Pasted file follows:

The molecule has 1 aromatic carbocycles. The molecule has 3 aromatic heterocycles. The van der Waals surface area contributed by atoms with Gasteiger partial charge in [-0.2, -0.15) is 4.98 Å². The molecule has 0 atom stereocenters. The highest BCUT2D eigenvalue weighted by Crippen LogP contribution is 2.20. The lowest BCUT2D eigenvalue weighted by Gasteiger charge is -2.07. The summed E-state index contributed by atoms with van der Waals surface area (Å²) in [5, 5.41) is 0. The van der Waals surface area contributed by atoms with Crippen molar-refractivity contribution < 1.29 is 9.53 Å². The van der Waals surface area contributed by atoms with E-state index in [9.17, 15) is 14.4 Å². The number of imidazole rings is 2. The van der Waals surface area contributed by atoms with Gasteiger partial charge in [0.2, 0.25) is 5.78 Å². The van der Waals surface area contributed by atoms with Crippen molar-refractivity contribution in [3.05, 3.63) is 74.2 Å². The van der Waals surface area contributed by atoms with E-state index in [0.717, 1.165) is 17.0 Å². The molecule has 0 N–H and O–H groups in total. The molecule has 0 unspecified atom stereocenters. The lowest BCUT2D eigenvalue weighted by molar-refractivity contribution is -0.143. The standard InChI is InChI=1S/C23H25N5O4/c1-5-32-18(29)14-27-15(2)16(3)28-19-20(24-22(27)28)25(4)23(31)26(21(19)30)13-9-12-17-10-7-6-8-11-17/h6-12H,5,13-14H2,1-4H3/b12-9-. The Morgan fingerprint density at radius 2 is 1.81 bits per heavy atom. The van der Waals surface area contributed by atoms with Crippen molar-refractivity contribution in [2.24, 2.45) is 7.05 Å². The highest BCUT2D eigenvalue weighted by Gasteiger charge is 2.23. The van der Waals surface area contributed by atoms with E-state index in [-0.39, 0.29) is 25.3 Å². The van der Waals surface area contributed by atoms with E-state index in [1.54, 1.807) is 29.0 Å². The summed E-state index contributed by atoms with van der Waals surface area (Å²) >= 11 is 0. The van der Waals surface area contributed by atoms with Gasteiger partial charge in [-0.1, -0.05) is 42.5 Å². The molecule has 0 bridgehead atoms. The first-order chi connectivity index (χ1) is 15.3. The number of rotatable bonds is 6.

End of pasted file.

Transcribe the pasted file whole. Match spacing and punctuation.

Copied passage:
The molecule has 1 aromatic carbocycles. The molecule has 3 aromatic heterocycles. The van der Waals surface area contributed by atoms with Gasteiger partial charge in [-0.2, -0.15) is 4.98 Å². The molecule has 0 atom stereocenters. The highest BCUT2D eigenvalue weighted by Crippen LogP contribution is 2.20. The lowest BCUT2D eigenvalue weighted by Gasteiger charge is -2.07. The summed E-state index contributed by atoms with van der Waals surface area (Å²) in [5, 5.41) is 0. The van der Waals surface area contributed by atoms with Crippen molar-refractivity contribution < 1.29 is 9.53 Å². The van der Waals surface area contributed by atoms with E-state index in [9.17, 15) is 14.4 Å². The number of imidazole rings is 2. The van der Waals surface area contributed by atoms with Gasteiger partial charge in [0.2, 0.25) is 5.78 Å². The van der Waals surface area contributed by atoms with Crippen molar-refractivity contribution in [3.05, 3.63) is 74.2 Å². The van der Waals surface area contributed by atoms with E-state index in [0.717, 1.165) is 17.0 Å². The molecule has 0 N–H and O–H groups in total. The molecule has 0 unspecified atom stereocenters. The lowest BCUT2D eigenvalue weighted by molar-refractivity contribution is -0.143. The standard InChI is InChI=1S/C23H25N5O4/c1-5-32-18(29)14-27-15(2)16(3)28-19-20(24-22(27)28)25(4)23(31)26(21(19)30)13-9-12-17-10-7-6-8-11-17/h6-12H,5,13-14H2,1-4H3/b12-9-. The Morgan fingerprint density at radius 2 is 1.81 bits per heavy atom. The van der Waals surface area contributed by atoms with Crippen molar-refractivity contribution in [2.24, 2.45) is 7.05 Å². The highest BCUT2D eigenvalue weighted by Gasteiger charge is 2.23. The van der Waals surface area contributed by atoms with E-state index in [-0.39, 0.29) is 25.3 Å². The van der Waals surface area contributed by atoms with E-state index in [1.54, 1.807) is 29.0 Å². The summed E-state index contributed by atoms with van der Waals surface area (Å²) >= 11 is 0. The van der Waals surface area contributed by atoms with Gasteiger partial charge in [-0.1, -0.05) is 42.5 Å². The molecule has 0 bridgehead atoms. The first-order chi connectivity index (χ1) is 15.3. The number of rotatable bonds is 6.